Over the years I’ve heard plenty of speculation by Hedley oldtimers as to how Bill and Maggie Graham found the means to purchase the Colonial Inn after the mine closed.
Maggie had worked as a housekeeper for the mine. Bill had operated an ore crusher in the Stamp Mill at the base of the mountain. It was generally known they had not come with money. Since none of the speculations could be verified, I decided they were a rural version of urban myth.
When I learned recently the Grahams’ daughter Maureen and her husband Campbell Dirksen live in Keremeos, I immediately called them and asked if they would talk with Linda and me.
In their comfortable home with a spectacular view of the valley and mountains, we enjoyed Maureen’s rich blend of coffee and delightful blueberry scones. We would learn she and Campbell have an impressive grasp of details from the past.
“My dad, Bill Graham came from Scotland,” Maureen told us at the outset. “Mom was born in Hedley in 1909, in the house that still stands at the corner of Daly and Irene. Her father, Anton Winkler, owned several hotels, including the Grand Union, one of six in town. Over the years all burned down. My parents were married in 1935.”
The Inn was purchased first by Dr. Moore, a dentist who used it for his practice. When the mine shut down operations in 1955, the miners mostly moved on. Having few clients in town, Dr. Moore sold the Inn to the Grahams about a year and a half later.
“Where did they get that amount of money?” I asked, hoping they could shed light on this local mystery.
“Dad asked the Kelowna Exploration Company for permission to clean up the dust left behind from the mining operation,” Maureen said. “He was the only one who thought there must be gold in that dust. They gave him a profit sharing contract.”
Campbell picked up the story. “With a broom and wheel barrow, he swept up the dust in the Stamp Mill. He removed the floor boards and swept under them. All told, he collected enough dust to fill 8 tram line cars. He had it sent by train from Princeton to Everett, Washington. It took 3 years.”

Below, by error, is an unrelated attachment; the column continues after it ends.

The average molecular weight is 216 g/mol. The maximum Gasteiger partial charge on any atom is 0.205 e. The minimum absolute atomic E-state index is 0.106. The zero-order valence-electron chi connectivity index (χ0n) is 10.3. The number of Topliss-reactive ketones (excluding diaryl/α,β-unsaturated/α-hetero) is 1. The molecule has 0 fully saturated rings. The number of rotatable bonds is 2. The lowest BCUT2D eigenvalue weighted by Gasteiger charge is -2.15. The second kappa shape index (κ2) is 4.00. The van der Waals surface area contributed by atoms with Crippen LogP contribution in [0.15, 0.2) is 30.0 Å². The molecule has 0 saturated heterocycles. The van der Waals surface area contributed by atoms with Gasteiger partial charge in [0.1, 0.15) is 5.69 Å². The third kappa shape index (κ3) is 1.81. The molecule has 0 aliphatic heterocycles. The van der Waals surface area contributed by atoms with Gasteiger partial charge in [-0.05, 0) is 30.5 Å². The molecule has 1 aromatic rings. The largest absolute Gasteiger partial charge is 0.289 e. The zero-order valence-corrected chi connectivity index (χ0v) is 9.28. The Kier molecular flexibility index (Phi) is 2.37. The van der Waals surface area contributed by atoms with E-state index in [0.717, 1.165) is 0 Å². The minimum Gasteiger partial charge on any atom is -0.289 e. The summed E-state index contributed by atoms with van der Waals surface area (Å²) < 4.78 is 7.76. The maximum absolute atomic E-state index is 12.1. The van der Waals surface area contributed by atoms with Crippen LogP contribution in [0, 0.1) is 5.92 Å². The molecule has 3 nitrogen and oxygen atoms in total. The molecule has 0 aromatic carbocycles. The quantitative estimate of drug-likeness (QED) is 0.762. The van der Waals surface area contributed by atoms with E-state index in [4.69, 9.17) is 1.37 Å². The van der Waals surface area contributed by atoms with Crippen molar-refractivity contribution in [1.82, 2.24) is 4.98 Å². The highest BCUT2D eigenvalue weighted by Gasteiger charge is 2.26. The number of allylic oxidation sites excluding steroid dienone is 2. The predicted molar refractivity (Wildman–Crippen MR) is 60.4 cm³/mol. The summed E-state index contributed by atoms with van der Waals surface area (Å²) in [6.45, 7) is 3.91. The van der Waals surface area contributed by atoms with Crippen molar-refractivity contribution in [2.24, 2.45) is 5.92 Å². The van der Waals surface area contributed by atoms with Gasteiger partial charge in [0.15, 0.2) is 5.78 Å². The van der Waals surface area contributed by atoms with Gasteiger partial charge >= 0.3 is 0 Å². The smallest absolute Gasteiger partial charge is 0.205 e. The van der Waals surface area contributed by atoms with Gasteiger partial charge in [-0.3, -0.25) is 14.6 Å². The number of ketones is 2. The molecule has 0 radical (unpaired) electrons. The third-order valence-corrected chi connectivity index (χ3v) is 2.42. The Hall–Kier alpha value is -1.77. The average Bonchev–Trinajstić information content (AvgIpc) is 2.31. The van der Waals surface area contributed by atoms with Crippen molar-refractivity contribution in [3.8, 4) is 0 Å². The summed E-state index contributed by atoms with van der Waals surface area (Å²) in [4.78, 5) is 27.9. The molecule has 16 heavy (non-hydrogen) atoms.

“It turned out there was a lot of gold in all that dust,” Maureen recalled. “Even after the mine got its share, my parents were able to buy the Inn and also send me and my brother to college in Vancouver.”
Bill and Maggie ran the Inn as a lodge and restaurant. Maureen has warm memories of working in the kitchen with her red headed, vivacious Mom. “She taught me everything I know. I baked 12 loaves of bread every day. People wanted to buy them but we needed them all. Our blueberry pies were very popular. We received letters from all over the world from satisfied guests.”
Famous people like Bob Hope, Bing Crosby, Governor Generals, and former Saskatchewan premier Tommy Douglas came by for a meal and sometimes stayed overnight.
“One time Bing Crosby said we should have a juke box. Mom teased him, saying she wouldn’t have any Bing Crosby records in it anyway. She was good with people. Very friendly and she always remembered names of guests when they returned. She often picked up hitch hikers and brought them to the restaurant and gave them a meal. Sometimes she put them up overnight.”
Eight years after buying the Inn, the Grahams also acquired the Coach House, located at the rear of the property, near the Stamp Mill. “People were removing doors and windows and other items,” Campbell said. “It required a lot of repairs.” Unfortunately in 1971, Kelowna Exploration Co. had the iconic stamp mill burned due to liability concerns.
Bill died of cancer in 1968. About five years later Maggie married David Pitkethly, a wealthy businessman who stopped regularly for a meal at the Colonial Inn.
In July, 1975 Maggie and Maureen were collecting rocks on a mountainside. Without warning, a large boulder broke loose above them and came hurtling down toward the two women. Without thought for her own safety, Maggie pushed Maureen out of its path. She didn’t have time to get out of the way herself and was killed instantly.
At the end of our conversation with the Dirksens, Linda and I were convinced Bill and Maggie Graham played a significant role in Similkameen history. Their story is authentic, not an urban or rural myth.